The problems were very nice problems.

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- February 4th 2006, 05:54 PM #11

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## Thank you

Originally Posted by**CaptainBlack**

The second one is from Cambridge College Math Institute and the answer to this problem will not be given untill several months later. Anyone who works it out can send email to puzzlemaster@cambridgecollege.edu with your solution.

Thank you , thank you for your thinking and typing,

and words fail me to say anything others.

- February 4th 2006, 06:24 PM #12

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- February 5th 2006, 09:48 AM #13

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I was further thinking about the second problem you gave. I believe I have a simplified version other than I posted previously. I think (not completely proven but close to it) that all number which CANNOT be expressed as the sum of consecutives is of the form .

I will not post my solution now, but later on in a few hours, I do not have enough time now.

- February 6th 2006, 02:47 PM #14

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Let me show my proof to problem 2.

Notice that a number expressed, as consecutives (odd number), then we have,

,

Thus,

,

Now is even, thus,

where is an integer thus,

.

Thus, if a number can be expressed as a sum of (odd) consecutives, then it is divisible by .

Now we prove, the converse (not exactly a converse you will see). That if a number is divisible by then, we can express it as a sum of consecutives (I did not say consecutives rather I said it can be expressed as consecutives!). If then there exists such as . Thus, instead of write where (as before), thus we can find such an . The problem is that can be a negative number. Thus, the number can be expressed as:

.

The following is the foundation of the proof; observe that if a number is expressed as a sum of consecutives starting from a negative number then it still can be expressed as a sum of consecutives! Because they cancel each other out. Observe,

(-4)+(-3)+(-2)+(-1)+0+1+2+3+4+5+6+7

Now follow with me. A number is expressed as a sum of consecutives from a negative number. Then they cancel each other out, and you are left with,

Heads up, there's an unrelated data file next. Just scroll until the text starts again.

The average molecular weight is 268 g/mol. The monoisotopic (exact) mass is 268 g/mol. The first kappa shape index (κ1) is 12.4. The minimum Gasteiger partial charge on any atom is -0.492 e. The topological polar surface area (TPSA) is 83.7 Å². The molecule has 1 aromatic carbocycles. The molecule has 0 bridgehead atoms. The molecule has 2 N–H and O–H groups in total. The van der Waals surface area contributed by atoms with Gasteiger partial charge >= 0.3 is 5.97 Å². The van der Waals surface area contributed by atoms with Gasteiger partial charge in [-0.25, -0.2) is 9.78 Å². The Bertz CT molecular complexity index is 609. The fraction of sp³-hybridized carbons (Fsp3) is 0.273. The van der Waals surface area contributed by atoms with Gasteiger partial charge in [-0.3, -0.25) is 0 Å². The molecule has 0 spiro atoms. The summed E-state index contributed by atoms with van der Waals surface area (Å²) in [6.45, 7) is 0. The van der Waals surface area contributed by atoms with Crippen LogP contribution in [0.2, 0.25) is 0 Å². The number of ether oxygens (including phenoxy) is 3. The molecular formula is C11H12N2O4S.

5+6+7,

still a sum of consecutives.

The problem is of course if they cancel each other out in such a way then you a left with a single number. For example,

(-1)+0+1+2, becomes,

2.

But 2 is not expressing 2 as a sum of consecutives by just 2 (that is trivial).

But to show this does not happen over here is because since is an odd number, and zero is part of this expansion, thus there are a total of even numbers. Thus, either the number of negatives is more than positives (which is not possible). They are equal (which is not possible). Thus, the number of positives must overtake the number of negatives by and even amount! Thus at least two which is considered a sum of consecutives.

Now we have that ANY number divisible by any odd number CAN be expressed as a sum of consecutives. Thus, if a number IS NOT expressable as a sum of consecutives it must have the form .

Finally, we prove the converse, that if a number has the form then it cannot be expressed as a sum of consecutives, then we have that,

Thus,

Thus,

Thus,

.

Since of equality and the fact we are using integers we have that cannot have odd factors thus,

,

Thus,

But the right factor of the LHS is odd,

Thus an impossibility.

Thus, all and only thus of the form . Cannot be expressed as a sum of consecutives.

Q.E.D.

I hope I did not make a mistake in proof. I think this is a nice problem and I had fun solving it.

- February 6th 2006, 06:48 PM #15

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- February 6th 2006, 06:53 PM #16

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- February 6th 2006, 07:17 PM #17

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